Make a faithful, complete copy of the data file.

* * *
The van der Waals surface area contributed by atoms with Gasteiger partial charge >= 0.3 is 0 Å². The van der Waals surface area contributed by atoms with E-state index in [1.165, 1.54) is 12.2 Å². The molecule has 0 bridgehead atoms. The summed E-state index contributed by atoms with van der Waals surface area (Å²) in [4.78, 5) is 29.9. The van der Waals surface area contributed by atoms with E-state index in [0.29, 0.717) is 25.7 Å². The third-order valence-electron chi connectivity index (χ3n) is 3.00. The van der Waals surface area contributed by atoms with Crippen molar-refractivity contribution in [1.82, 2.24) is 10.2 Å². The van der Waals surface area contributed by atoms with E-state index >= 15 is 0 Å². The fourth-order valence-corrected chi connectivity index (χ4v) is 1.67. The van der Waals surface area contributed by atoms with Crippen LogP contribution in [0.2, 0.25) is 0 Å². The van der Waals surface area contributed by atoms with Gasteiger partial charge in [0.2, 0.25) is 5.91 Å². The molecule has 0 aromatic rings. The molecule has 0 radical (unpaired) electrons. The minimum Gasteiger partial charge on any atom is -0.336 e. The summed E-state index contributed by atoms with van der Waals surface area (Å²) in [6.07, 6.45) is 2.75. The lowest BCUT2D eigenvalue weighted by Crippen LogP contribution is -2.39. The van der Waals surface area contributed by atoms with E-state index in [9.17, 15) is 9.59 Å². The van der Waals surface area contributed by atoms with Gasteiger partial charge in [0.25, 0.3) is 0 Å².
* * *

The van der Waals surface area contributed by atoms with Gasteiger partial charge >= 0.3 is 0 Å². The van der Waals surface area contributed by atoms with E-state index in [1.165, 1.54) is 12.2 Å². The molecule has 0 bridgehead atoms. The summed E-state index contributed by atoms with van der Waals surface area (Å²) in [4.78, 5) is 29.9. The van der Waals surface area contributed by atoms with E-state index in [0.29, 0.717) is 25.7 Å². The third-order valence-electron chi connectivity index (χ3n) is 3.00. The van der Waals surface area contributed by atoms with Crippen molar-refractivity contribution in [1.82, 2.24) is 10.2 Å². The van der Waals surface area contributed by atoms with E-state index >= 15 is 0 Å². The fourth-order valence-corrected chi connectivity index (χ4v) is 1.67. The van der Waals surface area contributed by atoms with Crippen LogP contribution in [0.2, 0.25) is 0 Å². The van der Waals surface area contributed by atoms with Gasteiger partial charge in [0.2, 0.25) is 5.91 Å². The molecule has 0 aromatic rings. The molecule has 0 radical (unpaired) electrons. The minimum Gasteiger partial charge on any atom is -0.336 e. The summed E-state index contributed by atoms with van der Waals surface area (Å²) in [6.07, 6.45) is 2.75. The lowest BCUT2D eigenvalue weighted by Crippen LogP contribution is -2.39. The van der Waals surface area contributed by atoms with E-state index in [9.17, 15) is 9.59 Å². The van der Waals surface area contributed by atoms with Gasteiger partial charge in [0.25, 0.3) is 0 Å².